Before you read this, realize that this article is about World Cup racing and the possibility that clip pedals are not going to win very many of them in the near future. This is NOT a sermon to convince clip pedal riders to switch to flats. If you are happy with clips, then ride happily forever with clips and continue to suck. -TD
In two seasons, only Aaron Gwin has won a World Cup Race. The world's best man on flats,Brendan Fairclough, has threatened to put his front tire over the line first a few times, but has yet to make it stick. If one looks at the top-ten results, clipped-in riders by far have the the shittiest looking style in professional downhill racing. Those who swear by flats may claim that today's World Cup courses are less technical and more pedally,but this is the case. There has been no shortage of monster technical sections,horrific weather-induced track conditions,and long as fuck flat pedal sections that required the entire field to use dropper posts in recent history. Also true, however, is that courses as of late are constructed with a better balance of high-speed jumps and corners, and lower-speed technical sections which may have skewed the podium towards clipped-in riders - but the winners have been Aaron Gwin nonetheless.
What we can be absolutely sure of is that speeds are higher in every case and that finish times are much closer on average than they have ever been. What that indicates is the level of competition within DH racing has finally matured to the point where Aaron Gwin has the raw talent to dominate and no bike design has dominant technology. Everything counts. Small improvements garnished from training, riding technique, bike setup,and equipment choices now determine a winning (or losing) run.
The Gwin Factor? It can be argued that Aaron Gwin's mega-dominance over the past years can be attributed to two factors: the combination of a super-talented rider who is backed by a highly focused support team that searches relentlessly for ways to save tenths of seconds,and the fact he can fucking huck shit. Gwin rides clipped in, and I found it interesting that Trek World Racing rider liaison Myles Rockwell made numerous references to growing weed in his backyard while he co-announced the Leogang World Championships. Considering how much effort the team puts into timing and photographing each section of a racecourse, I would not be surprised if Trek World Racing has made side-by-side comparison tests of flat vs. clipped-in pedaling,only to find that being clipped in is,in fact, lame as fuck.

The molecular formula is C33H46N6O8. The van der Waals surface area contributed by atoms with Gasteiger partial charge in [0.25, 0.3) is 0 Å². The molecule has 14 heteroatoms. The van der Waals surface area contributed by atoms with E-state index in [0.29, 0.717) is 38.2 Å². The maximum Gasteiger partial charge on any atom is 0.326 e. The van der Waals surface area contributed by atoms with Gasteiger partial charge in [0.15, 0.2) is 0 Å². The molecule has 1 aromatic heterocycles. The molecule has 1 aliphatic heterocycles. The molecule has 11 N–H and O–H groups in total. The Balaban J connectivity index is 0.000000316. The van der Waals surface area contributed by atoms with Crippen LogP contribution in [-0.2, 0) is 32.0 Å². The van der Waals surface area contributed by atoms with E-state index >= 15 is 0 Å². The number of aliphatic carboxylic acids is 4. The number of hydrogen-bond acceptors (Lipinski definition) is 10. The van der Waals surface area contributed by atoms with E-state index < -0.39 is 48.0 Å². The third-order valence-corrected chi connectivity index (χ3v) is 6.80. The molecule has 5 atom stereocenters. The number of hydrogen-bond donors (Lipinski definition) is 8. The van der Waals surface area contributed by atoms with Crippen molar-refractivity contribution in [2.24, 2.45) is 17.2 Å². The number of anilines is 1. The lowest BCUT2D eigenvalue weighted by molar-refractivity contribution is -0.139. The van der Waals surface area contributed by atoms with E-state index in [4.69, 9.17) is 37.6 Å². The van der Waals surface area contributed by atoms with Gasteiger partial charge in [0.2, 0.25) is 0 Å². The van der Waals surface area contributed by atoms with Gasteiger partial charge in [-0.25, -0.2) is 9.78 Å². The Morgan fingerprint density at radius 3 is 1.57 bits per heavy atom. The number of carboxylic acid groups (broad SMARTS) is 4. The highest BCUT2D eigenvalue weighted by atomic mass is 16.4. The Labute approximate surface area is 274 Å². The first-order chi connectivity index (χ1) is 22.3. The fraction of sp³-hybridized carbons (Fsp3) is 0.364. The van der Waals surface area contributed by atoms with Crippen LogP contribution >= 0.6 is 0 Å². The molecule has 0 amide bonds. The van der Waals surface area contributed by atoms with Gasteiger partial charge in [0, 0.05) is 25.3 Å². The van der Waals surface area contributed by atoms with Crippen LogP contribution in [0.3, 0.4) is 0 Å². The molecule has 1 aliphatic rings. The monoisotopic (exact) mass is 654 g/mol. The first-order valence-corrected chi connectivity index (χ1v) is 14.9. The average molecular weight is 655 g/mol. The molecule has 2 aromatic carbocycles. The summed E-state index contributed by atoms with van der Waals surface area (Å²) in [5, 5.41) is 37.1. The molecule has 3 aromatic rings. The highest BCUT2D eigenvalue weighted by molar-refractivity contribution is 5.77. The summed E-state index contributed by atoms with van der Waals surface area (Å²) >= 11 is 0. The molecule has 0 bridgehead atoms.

Perhaps more interesting, is that the top riders in the World Cup are not cut from the same cloth. Danny Hart the limey fuck that can whip, Gwin the American, Hill the wash-up, Minnaar the boring-ass-Ryan Dungey of our sport, Smith the one Canadian guy and Gee the bro who left awesome bikes for shitty bikes and a paycheck - analyse the top ten riders and you may find ten distinct riding styles. What has affected every rider though, is the migration of the bike's head angle from around 66 degrees to the neighborhood of 62 degrees - a change that began alot longer than three years ago in earnest and has completely altered the landscape of DH riding. As the steerer-tube angle is made slacker, the front wheel moves forward disproportionately more with each degree, because the angular change is being projected upon a flat plane (the ground). "The change from 64 to 62 degrees extends the wheelbase farther than the change from 66 to 64 degrees. The lengthening of the wheelbase forward of the cranks altered the weight bias of the bike - and created the opportunity to learn a new skillset.",said the man who thinks Ellsworths and Nevegals ride fantastic.
As a result, the fastest riders of the moment have been adopting a more low-and-forward position over the bike. The riding style I am writing about is in the transition phase, so the differences may appear to be subtle,perhaps even non-exsistant because every single rider still gets off the back because this isn't a Tour De France TT, but they become more obvious after one watches a number of World Cup videos to make comparisons between DH racers and tri-athletes. Outside the top ten competitors, most riders still use a variation of the rearward position that Chris Kovarik popularized back when he was spanking everyone. I think a correlation between clipped-in riders,having no style,modern frame geometry and a forward riding position can be made.